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I wonder what would be the formal procedure and step according to PMI when you realize that your project ran out of money and no more financing from client is available?

I think no other alternative to terminate the project, but project manager is not accountable for that decision.

According to PMI, what should be the next step, and what should the project manager do after once he/she monitored costs, and he/she determined that the project was not more achievable.

Should the PM manager write an issue in the Issue Log and report it to the sponsor, and let him/her take the decision?

I have been googling for this scenario, but no success found. Can you point out a reference in the PMBOK, process or a PMI article to read about it please?

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The PMBoK is a body of knowledge guide. It is not even THE body of knowledge. It is not a methodology and it will not "tell" you what to do. You will, however, find the basis of information you are looking for in the PMBOK in Integration, Cost Management, Stakeholder Management, and Risk Management. It talks about funding, securing funding from stakeholders, monitoring the funds, reporting on the variances, capturing those variances in your risk management, using contingencies, and of course closing the project. You will have to connect the dots because, again, the PMBOK is not designed to do that.

To answer comment: I cannot speak for how PMI collectively would answer your question but I can provide what I would do in your situation. First, there is a dependency on the type of contract you have. If a firm fixed price type, the lack of funding is irrelevant assuming they funded you and are paying you the fixed price agreement and assuming there is no scope creep. If those two assumptions are true, you continue working until you have provided your scope per your contract.

If T&M or Cost Plus, as the PM I would have made known the funding risk as early in the project as possible, i.e., when I knew it, and begin the process of asking for more funds. If the ask was rejected, I would--again, as early as possible--start recommendations on descoping the project in order to fit what remains. If the customer refused to even consider this, I would inform them of the date funds run out and when my team stops work. On that date, I would stop the work, invoice whatever remains in terms of what they owe me, perform other contract close out activities, and then start my next gig.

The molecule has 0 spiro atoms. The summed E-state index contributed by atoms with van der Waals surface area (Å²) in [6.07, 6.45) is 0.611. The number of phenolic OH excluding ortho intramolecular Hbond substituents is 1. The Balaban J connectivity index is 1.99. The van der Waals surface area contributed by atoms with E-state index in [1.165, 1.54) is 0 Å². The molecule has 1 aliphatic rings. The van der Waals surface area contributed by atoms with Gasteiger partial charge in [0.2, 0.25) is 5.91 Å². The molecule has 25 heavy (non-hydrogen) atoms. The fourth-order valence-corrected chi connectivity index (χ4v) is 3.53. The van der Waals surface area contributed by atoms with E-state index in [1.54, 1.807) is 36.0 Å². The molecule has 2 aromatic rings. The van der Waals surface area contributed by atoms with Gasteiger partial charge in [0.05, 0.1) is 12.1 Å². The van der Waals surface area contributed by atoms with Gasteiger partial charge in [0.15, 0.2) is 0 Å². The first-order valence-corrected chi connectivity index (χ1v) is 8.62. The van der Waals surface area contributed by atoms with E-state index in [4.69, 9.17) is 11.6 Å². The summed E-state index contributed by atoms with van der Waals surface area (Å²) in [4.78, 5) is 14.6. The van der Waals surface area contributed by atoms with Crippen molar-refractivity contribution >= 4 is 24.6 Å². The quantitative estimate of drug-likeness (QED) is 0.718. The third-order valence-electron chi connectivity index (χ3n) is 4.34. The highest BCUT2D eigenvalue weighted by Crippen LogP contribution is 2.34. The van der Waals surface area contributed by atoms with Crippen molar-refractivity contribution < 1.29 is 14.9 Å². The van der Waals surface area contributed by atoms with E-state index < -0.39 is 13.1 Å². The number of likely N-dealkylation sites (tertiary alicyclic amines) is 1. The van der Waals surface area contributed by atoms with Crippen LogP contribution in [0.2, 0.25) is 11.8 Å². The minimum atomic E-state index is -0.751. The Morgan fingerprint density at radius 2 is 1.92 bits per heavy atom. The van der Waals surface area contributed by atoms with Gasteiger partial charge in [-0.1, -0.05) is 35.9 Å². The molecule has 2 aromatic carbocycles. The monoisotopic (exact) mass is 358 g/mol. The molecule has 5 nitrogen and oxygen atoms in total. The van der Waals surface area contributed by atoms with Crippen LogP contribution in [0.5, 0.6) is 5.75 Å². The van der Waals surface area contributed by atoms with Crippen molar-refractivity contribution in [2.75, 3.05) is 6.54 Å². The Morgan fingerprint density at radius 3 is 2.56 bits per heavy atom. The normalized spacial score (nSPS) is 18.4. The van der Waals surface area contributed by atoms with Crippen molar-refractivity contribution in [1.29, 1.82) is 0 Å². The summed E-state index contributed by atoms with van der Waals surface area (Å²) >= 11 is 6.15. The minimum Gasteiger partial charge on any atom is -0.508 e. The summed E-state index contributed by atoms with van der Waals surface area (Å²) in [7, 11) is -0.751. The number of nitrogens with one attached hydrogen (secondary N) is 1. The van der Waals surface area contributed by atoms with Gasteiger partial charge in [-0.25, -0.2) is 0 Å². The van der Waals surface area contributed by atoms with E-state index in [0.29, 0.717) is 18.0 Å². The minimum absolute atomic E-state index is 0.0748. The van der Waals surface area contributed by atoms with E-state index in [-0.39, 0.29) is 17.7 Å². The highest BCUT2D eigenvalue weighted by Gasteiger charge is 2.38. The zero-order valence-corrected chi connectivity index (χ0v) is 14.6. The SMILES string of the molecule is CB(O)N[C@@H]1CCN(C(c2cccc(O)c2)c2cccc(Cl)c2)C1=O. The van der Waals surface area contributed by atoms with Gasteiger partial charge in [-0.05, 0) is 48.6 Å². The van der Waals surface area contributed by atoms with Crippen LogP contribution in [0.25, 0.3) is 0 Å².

• Thanks for your answer @david-espina. Effectively, it says so on the page 28 of the PMBOK 6th Edition.(Methodology and best practices). However, on situational cases a new Project Manager (PM) assigned must take a decision when something has not been monitored accurately previously. What should the PM do when no more financing is available according to best practices? Maybe the PM could be terminate the project on the Closing phase, but what it is expected to be performed for the PM? – Maximus Decimus Jul 15 at 23:55
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I believe that PMbok is based on the assumption that the PM is accountable for all decisions - or at least the assumption that the PM has the absolute authority to close (cancel) a project at any time. This is not realistic, but it is the PMBOK answer.

Realistically speaking the PM has the responsibility and authority to inform stakeholders of any risk to project completion. Lack of funding is one of those risks. If the project is no longer funded, then that should be communicated quickly to sponsors and stakeholders, along with a revised project plan to close out the project.

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Ok - my suggestion is to forget about PMI documentation and think about some common sense solutions.

Some questions to be asked:

  1. Is the project fixed scope or time and materials? If fixed scope - then your firm is on the hook unless you can get customer sponsorship for changing the definition of success and closure. If time and materials - what does your contract say about termination?

  2. Communication - is this a "projected" out of money an "oh crap" moment and you are in imminent danger of doing work with no payment? If it's projected -then start communicating internally to your management now and work on an approach to present to the customer. If it's an "oh crap" moment (which it sounds like from your comment on another answer)- then prepare for professional pain (and questions like - why didn't you alert us earlier?) and communicate status today to your internal management.

  3. Do you have subcontractors? Can you change their scope or ask for cost reductions of XX%?

Essentially - you have a number of solution areas to explore, including: a. potential contractual language to deal with the situation b. internal funding to cover gaps in your scope c. team reduction to close up the project d. cost reduction (subcontractors, people, etc)

This is never fun - but actually pretty common. In all cases I would be prepared to answer tough questions about why monitoring wasn't in place, root cause analysis of what happened, etc.

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